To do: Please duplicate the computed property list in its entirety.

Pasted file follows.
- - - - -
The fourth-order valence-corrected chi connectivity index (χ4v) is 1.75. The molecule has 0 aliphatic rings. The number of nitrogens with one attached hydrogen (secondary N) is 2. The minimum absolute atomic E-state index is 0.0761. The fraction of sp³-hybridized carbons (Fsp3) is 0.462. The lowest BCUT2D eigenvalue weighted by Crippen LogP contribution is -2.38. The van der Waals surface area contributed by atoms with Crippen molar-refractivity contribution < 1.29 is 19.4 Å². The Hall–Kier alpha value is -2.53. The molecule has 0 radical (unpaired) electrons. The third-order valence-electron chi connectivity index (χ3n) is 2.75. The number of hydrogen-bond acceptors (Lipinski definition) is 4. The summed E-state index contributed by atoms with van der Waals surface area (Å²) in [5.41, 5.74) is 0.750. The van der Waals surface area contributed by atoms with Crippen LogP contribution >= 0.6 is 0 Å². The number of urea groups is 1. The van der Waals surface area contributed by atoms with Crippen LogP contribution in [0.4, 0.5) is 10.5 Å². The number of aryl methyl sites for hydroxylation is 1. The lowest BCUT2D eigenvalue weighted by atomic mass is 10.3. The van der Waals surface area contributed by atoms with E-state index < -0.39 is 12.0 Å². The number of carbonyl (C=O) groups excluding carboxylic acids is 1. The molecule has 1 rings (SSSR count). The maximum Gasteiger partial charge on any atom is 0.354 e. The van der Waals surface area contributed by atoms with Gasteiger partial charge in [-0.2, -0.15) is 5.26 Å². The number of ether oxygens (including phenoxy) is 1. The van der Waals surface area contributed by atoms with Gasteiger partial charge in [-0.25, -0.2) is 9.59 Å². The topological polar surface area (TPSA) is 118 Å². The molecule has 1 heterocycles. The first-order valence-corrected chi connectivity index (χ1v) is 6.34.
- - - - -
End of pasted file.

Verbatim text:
The fourth-order valence-corrected chi connectivity index (χ4v) is 1.75. The molecule has 0 aliphatic rings. The number of nitrogens with one attached hydrogen (secondary N) is 2. The minimum absolute atomic E-state index is 0.0761. The fraction of sp³-hybridized carbons (Fsp3) is 0.462. The lowest BCUT2D eigenvalue weighted by Crippen LogP contribution is -2.38. The van der Waals surface area contributed by atoms with Crippen molar-refractivity contribution < 1.29 is 19.4 Å². The Hall–Kier alpha value is -2.53. The molecule has 0 radical (unpaired) electrons. The third-order valence-electron chi connectivity index (χ3n) is 2.75. The number of hydrogen-bond acceptors (Lipinski definition) is 4. The summed E-state index contributed by atoms with van der Waals surface area (Å²) in [5.41, 5.74) is 0.750. The van der Waals surface area contributed by atoms with Crippen LogP contribution >= 0.6 is 0 Å². The number of urea groups is 1. The van der Waals surface area contributed by atoms with Crippen LogP contribution in [0.4, 0.5) is 10.5 Å². The number of aryl methyl sites for hydroxylation is 1. The lowest BCUT2D eigenvalue weighted by atomic mass is 10.3. The van der Waals surface area contributed by atoms with E-state index < -0.39 is 12.0 Å². The number of carbonyl (C=O) groups excluding carboxylic acids is 1. The molecule has 1 rings (SSSR count). The maximum Gasteiger partial charge on any atom is 0.354 e. The van der Waals surface area contributed by atoms with Gasteiger partial charge in [-0.2, -0.15) is 5.26 Å². The number of ether oxygens (including phenoxy) is 1. The van der Waals surface area contributed by atoms with Gasteiger partial charge in [-0.25, -0.2) is 9.59 Å². The topological polar surface area (TPSA) is 118 Å². The molecule has 1 heterocycles. The first-order valence-corrected chi connectivity index (χ1v) is 6.34.